Until my coach sent out a picture of Carson Smith, I didn’t know who he was. I had been trying to put a face to the name for a day, and this was the first time I actually realized who he was.
So, I didn’t know Carson Smith, and I won’t claim to. He rowed at Texas Rowing Center with me, but, apart from sharing the same club, I didn’t know him. We had never interacted, I hadn’t ever even talked to him. Like most of Austin, I only knew about Carson after his passing on Jan. 27.
Carson Smith was stabbed by two Murchison students (13 and 15 years old) on the night of Friday Jan. 25, and was rushed to the hospital soon after. He was kept on life support for two days, to ensure that his organs could be donated. On the night of Jan. 27, after friends and family had the opportunity to say goodbye, he was taken off life support.
So, I won’t claim to know Carson and I won’t claim that my grief over his death was horrible. I was upset and horrified and stunned, but, again, I didn’t know him. A lot of my friends knew him personally, and they were suffering much more than I was. I cried, sure, and I was understandably upset, but compared to one of my friends who spent the entire weekend in his hospital room with his family, I was faring pretty well.
However, I was still affected by it. Though I didn’t actually know him, we were in the same circles and knew the same people and shared the same space. This happened to someone close to me, someone who I did know about. This time, it wasn’t some random name or face on the news, it was someone who I actually recognized.
Carson was only 18, one year older than me. He was in his senior year, and had been busy playing all kinds of sports and preparing to go to college the next year. He had been applying for college. He had written his college essays reflecting about the meaningful lessons he learned on his grandfather’s ranch. He had been planning for the future, expecting that he would have one going forward. He was legally an adult, one who could vote and join the military, but not one who could drink. He still spent summers with his huge extended family, playing hide and seek with his little cousins, or just picking them up and spinning them around the room.
At the funeral, one of his little cousins started crying at the beginning, when they were showing pictures of him. I tried not to watch, trying to block out both the crying and the pictures, focusing on watching people entering the chapel, knowing that I would, no doubt, start crying if I looked at the pictures of a happy and hopeful teen, one who thought that he had his whole life ahead of him.
His birth mother and her husband have two children. Carson was very close with the eldest one, a little girl he loved unconditionally, but the youngest one won’t remember his older brother. All he will have of Carson, of his brother, of someone who should’ve played a very important part in his life, are stories from his family.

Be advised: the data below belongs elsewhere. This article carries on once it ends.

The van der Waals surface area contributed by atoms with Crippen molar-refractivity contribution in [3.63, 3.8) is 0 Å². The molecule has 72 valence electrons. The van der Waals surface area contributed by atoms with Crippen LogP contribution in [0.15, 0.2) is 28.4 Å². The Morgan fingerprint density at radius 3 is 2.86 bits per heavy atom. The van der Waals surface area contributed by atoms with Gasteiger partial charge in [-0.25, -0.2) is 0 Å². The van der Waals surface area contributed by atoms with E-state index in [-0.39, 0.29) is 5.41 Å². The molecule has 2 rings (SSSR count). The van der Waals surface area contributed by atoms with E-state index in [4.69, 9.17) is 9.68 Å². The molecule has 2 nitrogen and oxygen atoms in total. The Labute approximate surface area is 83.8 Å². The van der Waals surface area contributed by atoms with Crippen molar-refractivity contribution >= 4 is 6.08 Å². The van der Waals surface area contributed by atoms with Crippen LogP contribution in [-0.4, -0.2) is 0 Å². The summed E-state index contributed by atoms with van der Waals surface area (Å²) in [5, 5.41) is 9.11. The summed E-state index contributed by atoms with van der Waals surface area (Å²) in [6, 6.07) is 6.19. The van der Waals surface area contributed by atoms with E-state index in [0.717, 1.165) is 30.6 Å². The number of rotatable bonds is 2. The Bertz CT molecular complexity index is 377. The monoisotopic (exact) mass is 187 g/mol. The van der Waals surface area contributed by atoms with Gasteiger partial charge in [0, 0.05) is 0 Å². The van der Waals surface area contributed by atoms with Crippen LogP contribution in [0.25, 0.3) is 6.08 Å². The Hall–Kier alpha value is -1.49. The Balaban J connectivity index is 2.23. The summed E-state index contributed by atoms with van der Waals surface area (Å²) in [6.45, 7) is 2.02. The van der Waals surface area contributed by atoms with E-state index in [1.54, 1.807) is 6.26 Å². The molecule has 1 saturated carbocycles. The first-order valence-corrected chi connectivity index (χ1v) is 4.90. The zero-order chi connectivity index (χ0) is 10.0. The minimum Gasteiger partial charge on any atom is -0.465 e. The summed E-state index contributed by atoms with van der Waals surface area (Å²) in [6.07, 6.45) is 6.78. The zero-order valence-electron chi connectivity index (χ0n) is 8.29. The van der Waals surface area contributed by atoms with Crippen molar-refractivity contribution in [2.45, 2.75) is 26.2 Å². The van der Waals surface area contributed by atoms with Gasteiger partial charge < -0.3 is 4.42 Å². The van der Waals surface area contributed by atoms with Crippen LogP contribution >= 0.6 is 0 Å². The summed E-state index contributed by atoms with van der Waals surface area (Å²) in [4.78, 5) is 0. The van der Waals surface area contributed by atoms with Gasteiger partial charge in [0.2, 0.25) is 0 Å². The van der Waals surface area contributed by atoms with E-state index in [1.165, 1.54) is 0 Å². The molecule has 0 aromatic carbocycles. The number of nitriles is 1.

Carson had a huge family, and he loved it. He was adopted by a loving couple, Robin and Doug Smith, who weren’t able to have children themselves. His mother, who was going into medical school and didn’t have the resources to take care of a child, was very open to adoption, and was thankful that her child was going to a good family. It was an open adoption, and Carson was loved unconditionally by both families. He was very close with both of them, and loved spending time with all of his family. They remembered him as a funny and loving child, that family meant everything to. Both families thought of Carson as a gift, and will think of him fondly, even with the circumstances surrounding his passing.
His parents didn’t speak at the funeral. His uncle did, along with the friend that put the Smith’s in contact with Carson’s birth mother. A representative for an organ donor association spoke as well, thanking Carson and his family for their generosity and kindness. Five of Carson’s organs (heart, lungs, liver and both kidneys) are now helping other people live their lives to the fullest.
On the Monday after his death, our whole team, every junior who rowed at Texas Rowing Center, wore royal blue to commemorate his passing, and to show our support for his family in their time of grief. The blue, the brighter of our team’s colors, represented Carson’s sunny and upbeat personality. It was meaningful and emotional to come to practice that day and just see a sea of blue, to see the overwhelming support and respect that our team had.
I was crying at the funeral. I was crying because his parents were outliving him. I was crying because his little brother wouldn’t remember him. I was crying because he was someone like me. It was the first time that it really hit me that Carson was a kid just like me. That it could’ve been me, that it could’ve been one of my friends, and that it really had been someone I knew this time.
It seems like some people at McCallum, though troubled by a teens death, majorly dismissed his death, especially with the rumors surrounding his death. Somebody died, someone who easily could’ve been any of us. He was a happy, loving high-schooler, who cared about his family and sports, and was in the process of applying for college. He believed he was going to have a future, and it was brutally taken from him.
I am not saying that anyone should do anything special. I’m just saying that we should try to think about what actually happened. A teenager was killed. Someone who was like us. And we should just think about that.